Enter Airbnb, the Silicon Valley startup that allows people to list their spare rooms or their entire homes for leases online. More often than not, these rentals allow travelers to book a room or house for far less than what hotels, and even hostels, price them at. It's also a nice perk for homeowners who can earn a little extra cash from renting out rooms.
So, how big of a threat does Airbnb, and other websites similar to it, have on the hotel industry? According to reports, particularly one from hotel consulting company HVS, hotel executives aren't all that concerned...but maybe they should be. The common belief about Airbnb properties is that they aren't the highest quality, they are inconsistent and they don't have all the amenities that a hotel offers.
|Airbnb listing for New York City/ Airbnb|
It's not just the cost or size that should be a cause for concern for hotels. People are looking for a true local experience, and Airbnb offers just that. Hotels have made great efforts to add local flair to their properties, customizing each one to fit in the city it is located. But it's just not the same, there's still a sense of detachment from the city, still a feel of being a tourist. Travelers are interested in experiential trips and want to be immersed in a city's culture. Hotels can offer that to a certain extent, but renting out properties encourages people to explore the area on their own, rather than stick with what a hotel concierge suggests.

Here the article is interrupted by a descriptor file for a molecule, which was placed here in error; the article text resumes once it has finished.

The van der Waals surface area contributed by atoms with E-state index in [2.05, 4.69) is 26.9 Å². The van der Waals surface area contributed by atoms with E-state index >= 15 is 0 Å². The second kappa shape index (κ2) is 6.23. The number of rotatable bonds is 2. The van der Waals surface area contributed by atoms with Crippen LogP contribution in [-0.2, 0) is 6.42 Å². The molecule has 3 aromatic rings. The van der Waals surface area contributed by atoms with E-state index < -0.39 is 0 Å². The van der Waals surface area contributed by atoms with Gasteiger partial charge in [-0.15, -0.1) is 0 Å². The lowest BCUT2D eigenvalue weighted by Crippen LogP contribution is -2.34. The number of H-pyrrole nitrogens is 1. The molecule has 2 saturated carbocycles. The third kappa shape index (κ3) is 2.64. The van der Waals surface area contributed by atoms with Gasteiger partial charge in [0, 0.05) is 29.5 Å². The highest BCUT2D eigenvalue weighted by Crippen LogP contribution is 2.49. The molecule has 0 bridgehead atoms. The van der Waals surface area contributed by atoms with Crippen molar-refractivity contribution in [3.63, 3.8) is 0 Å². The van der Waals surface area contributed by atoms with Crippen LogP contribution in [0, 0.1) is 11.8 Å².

Bottom line, Airbnb and other alternative accommodations have a certain je ne sais quoi quality about them that's very appealing to travelers these days. According to the HVS study, hotels need to have "awareness of the increasing quality, availability, and economy of lodging options offered through Airbnb." This industry isn't slowing down, and its market share will continue to grow as more people seek out unique travel experiences.
Thanks to Skift.com for featuring the HVS study on their website!